|(December 9, 2010 - Photo by Alex Wong/Getty Images North America)|
Activists Rally On Capitol Hill For Congress To Pass Repeal Of DADTThat was just last week, and you know what happened just today?
An activist holds a picture of U.S. Sen. John McCain (R-AZ) during a rally on "Don't Ask, Don't Tell" on Capitol Hill in Washington, DC. Servicemembers Legal Defense Network held the rally to call on the Senate to pass the National Defense Authorization Bill that includes the repeal of "Don't Ask, Don't Tell" which prohibits gay people from serving openly in the military.
After months of fits and starts, a bill repealing "don't ask, don't tell," the ban against gays serving openly in the military, cleared its last major hurdle to passage Saturday when the Senate voted 63 to 33 to end debate on the bill.And they didn't even have unanimous Democratic support.
Six Republicans -- Sens. Scott Brown of Massachusetts, Susan Collins and Olympia J. Snowe of Maine, Lisa Murkowski of Alaska, Mark Kirk of Illinois, and George Voinovich of Ohio -- joined 56 Democrats in support of the measure. Sen. Joe Manchin (D-W.Va.) did not vote Saturday, but released a statement saying he could not support repeal "at this time." (emphasis mine)
So okay, supporters of the repeal of DADT have been protesting and rallying probably since Pres Bill Clinton first signed it into law in 1993. Gays have been prohibited from serving in the military since the American Revolution, except, of course, when the military was stretched. Kinda like now. And DADT was a compromise Clinton later admitted didn't work. If Pres Obama signs the repeal on Tuesday, it will be exactly 17 years to the day that Clinton signed it into law.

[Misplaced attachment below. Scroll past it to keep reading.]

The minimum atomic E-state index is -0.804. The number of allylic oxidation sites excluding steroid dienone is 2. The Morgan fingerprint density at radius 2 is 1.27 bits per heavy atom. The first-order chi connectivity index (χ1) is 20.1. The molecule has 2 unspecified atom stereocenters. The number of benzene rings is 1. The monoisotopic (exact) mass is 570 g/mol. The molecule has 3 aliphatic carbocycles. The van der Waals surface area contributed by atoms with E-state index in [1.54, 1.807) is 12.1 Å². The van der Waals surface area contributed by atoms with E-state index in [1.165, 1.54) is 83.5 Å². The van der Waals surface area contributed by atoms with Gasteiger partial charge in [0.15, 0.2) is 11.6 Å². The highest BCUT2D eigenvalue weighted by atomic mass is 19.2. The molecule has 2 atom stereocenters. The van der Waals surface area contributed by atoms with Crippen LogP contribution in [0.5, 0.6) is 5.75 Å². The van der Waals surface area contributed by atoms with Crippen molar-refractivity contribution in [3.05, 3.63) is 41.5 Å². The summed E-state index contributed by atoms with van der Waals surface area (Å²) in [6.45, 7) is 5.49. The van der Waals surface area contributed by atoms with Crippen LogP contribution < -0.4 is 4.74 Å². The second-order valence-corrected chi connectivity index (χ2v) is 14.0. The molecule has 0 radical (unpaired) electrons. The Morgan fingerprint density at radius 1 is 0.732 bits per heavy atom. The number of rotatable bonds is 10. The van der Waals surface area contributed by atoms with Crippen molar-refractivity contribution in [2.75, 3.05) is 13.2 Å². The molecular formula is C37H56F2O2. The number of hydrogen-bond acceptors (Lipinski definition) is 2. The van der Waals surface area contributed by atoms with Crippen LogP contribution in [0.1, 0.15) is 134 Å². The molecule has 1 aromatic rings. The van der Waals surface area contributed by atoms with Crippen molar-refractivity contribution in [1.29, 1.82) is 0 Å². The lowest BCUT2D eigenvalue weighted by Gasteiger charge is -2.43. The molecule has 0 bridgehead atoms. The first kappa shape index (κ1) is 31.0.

Get that? Even though it was "[i]n the 1970s [that] the gay and lesbian rights movement emerged in the U.S. and chose the anti-gay military policy as one of its main targets," only now will gays and lesbians be allowed to serve openly in the military. It's taken well over 30 years of protests, 3 wars, and a dangerously strained military for open gays to get the right to die for their country. That's the point I'm to make: movements take decades, if ever, to make they changes they seek. It's ridiculous to be so pissy at Obama when there's been no strong progressive movement in the recent past for him to draw on, and there's none now.
I don't know how (white) progressives will react to the news, though. Cause even though candidate Obama pledged to end DADT, NPR headlines, "Ending Military's Gay Ban Lets Obama Fulfill Another Clinton Promise." I find that headline off-putting, but the actual article isn't so cynical and goes on to telling the bad news: the Dream Act remains deferred.
I feel a little to blame for the failure of the Dream Act to reach cloture on a vote of 55 - 41. I didn't even call my one Democratic senator, and she didn't vote to end debate. I assumed she'd support it, so I know how those who're disappointed with the tax-cut compromise feel. Even if she had voted to end debate, the filibuster would've continued because 4 other Democratic senators failed to vote to end debate. Supporters had 2 Republican senators, Brown of Mass and Murkowski of Alaska, so it's really the fault of the 5 Dems that it didn't pass. Progressives argue that Obama should do more arm twisting. I argue that progressives should do more senate calling.
I should've called my senators. I'm really very sorry I didn't. Really.